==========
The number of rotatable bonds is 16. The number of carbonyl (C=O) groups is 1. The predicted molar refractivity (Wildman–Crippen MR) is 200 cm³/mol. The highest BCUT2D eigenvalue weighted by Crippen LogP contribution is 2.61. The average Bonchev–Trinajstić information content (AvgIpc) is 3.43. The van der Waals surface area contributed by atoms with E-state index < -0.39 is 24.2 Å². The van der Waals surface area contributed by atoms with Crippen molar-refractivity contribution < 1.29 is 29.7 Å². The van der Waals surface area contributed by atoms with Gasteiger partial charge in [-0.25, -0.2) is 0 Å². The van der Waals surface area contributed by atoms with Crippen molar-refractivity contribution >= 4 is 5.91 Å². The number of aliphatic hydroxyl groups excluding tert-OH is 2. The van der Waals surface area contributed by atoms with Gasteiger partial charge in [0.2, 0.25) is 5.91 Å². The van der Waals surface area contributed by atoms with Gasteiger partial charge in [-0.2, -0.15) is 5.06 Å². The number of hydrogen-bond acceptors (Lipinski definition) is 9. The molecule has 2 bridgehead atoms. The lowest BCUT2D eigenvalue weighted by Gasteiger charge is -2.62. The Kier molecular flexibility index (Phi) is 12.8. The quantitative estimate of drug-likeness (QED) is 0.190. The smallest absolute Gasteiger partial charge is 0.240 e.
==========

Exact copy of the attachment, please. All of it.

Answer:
The number of rotatable bonds is 16. The number of carbonyl (C=O) groups is 1. The predicted molar refractivity (Wildman–Crippen MR) is 200 cm³/mol. The highest BCUT2D eigenvalue weighted by Crippen LogP contribution is 2.61. The average Bonchev–Trinajstić information content (AvgIpc) is 3.43. The van der Waals surface area contributed by atoms with E-state index < -0.39 is 24.2 Å². The van der Waals surface area contributed by atoms with Crippen molar-refractivity contribution < 1.29 is 29.7 Å². The van der Waals surface area contributed by atoms with Gasteiger partial charge in [-0.25, -0.2) is 0 Å². The van der Waals surface area contributed by atoms with Crippen molar-refractivity contribution >= 4 is 5.91 Å². The number of aliphatic hydroxyl groups excluding tert-OH is 2. The van der Waals surface area contributed by atoms with Gasteiger partial charge in [0.2, 0.25) is 5.91 Å². The van der Waals surface area contributed by atoms with Gasteiger partial charge in [-0.2, -0.15) is 5.06 Å². The number of hydrogen-bond acceptors (Lipinski definition) is 9. The molecule has 2 bridgehead atoms. The lowest BCUT2D eigenvalue weighted by Gasteiger charge is -2.62. The Kier molecular flexibility index (Phi) is 12.8. The quantitative estimate of drug-likeness (QED) is 0.190. The smallest absolute Gasteiger partial charge is 0.240 e.